Latest Paleoclimatology Stories
As the last ice age was ending, about 13,000 years ago, a final blast of cold hit Europe, and for a thousand years or more, it felt like the ice age had returned.
A new study of the High Arctic climate roughly 50 million years ago led by the University of Colorado at Boulder helps to explain how ancient alligators and giant tortoises were able to thrive on Ellesmere Island well above the Arctic Circle, even as they endured six months of darkness each year.
A chain of past natural events may hold lessons for the future.
Trailing like a serpent's spine along the western coast of South America, the Andes are the world's longest continental mountain range and the highest range outside Asia, with an average elevation of 13,000 feet.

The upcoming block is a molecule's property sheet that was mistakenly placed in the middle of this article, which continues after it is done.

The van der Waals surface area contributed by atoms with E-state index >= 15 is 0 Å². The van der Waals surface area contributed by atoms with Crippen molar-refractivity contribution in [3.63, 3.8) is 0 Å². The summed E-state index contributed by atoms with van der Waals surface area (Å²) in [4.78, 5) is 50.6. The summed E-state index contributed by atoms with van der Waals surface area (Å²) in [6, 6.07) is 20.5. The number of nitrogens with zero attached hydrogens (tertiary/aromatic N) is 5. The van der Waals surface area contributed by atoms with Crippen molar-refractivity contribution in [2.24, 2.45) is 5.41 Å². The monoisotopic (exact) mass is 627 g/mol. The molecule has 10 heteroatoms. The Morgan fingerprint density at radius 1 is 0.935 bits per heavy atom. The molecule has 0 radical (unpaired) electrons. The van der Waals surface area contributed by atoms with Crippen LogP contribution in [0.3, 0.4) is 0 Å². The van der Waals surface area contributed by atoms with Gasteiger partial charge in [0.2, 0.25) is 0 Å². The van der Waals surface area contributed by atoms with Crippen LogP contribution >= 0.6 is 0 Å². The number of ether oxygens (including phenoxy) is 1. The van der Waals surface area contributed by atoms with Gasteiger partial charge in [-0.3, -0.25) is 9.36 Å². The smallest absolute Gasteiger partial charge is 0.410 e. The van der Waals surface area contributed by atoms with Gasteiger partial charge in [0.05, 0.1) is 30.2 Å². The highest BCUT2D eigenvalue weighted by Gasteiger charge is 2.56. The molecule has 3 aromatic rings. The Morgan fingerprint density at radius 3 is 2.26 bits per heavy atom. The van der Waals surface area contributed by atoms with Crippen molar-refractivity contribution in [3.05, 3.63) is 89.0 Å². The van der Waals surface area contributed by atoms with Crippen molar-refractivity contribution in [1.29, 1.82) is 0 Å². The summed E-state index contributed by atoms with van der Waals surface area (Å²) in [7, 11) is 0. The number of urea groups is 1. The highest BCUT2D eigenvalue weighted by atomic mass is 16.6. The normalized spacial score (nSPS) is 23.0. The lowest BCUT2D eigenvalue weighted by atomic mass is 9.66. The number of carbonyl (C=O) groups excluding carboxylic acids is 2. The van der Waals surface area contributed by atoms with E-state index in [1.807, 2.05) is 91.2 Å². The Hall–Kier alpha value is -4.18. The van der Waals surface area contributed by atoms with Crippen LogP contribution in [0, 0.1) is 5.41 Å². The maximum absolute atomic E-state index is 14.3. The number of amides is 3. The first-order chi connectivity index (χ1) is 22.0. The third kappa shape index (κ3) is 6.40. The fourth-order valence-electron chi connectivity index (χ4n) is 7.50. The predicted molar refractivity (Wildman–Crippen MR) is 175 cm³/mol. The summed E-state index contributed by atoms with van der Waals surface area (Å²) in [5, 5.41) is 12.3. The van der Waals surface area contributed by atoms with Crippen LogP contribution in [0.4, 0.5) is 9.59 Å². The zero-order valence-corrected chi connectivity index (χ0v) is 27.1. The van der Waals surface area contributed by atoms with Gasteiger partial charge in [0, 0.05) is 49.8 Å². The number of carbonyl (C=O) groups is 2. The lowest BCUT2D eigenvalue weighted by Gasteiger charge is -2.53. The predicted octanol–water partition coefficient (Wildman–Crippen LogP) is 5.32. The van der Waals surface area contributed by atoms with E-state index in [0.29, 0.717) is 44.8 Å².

Ice Age climate records from an Arizona stalagmite link the Southwest's winter precipitation to temperatures in the North Atlantic.
The collision between the Siberian Plate and North China Plate was a significant geological event in earth history, which led to the final closure of the Paleoasian Ocean and the formation of the Eurasian continent.
Researchers say that a recent study has yielded â€œincontrovertible evidenceâ€ that a massive volcanic eruption on the Indonesian island of Sumatra some 73,000 years ago wrought massive destruction across much of what is now modern-day India, decimating vast swathes of ancient forests and pushing early human populations to the edge of extinction.
A new study provides "incontrovertible evidence" that the volcanic super-eruption of Toba on the island of Sumatra about 73,000 years ago deforested much of central India, some 3,000 miles from the epicenter, researchers report.
Tons of private emails and papers supposedly sent between several of the world's top climate scientists in the last 13 years were stolen by hackers and posted online.
Geochemical analysis of rare ancient soil produces new paleoclimate data.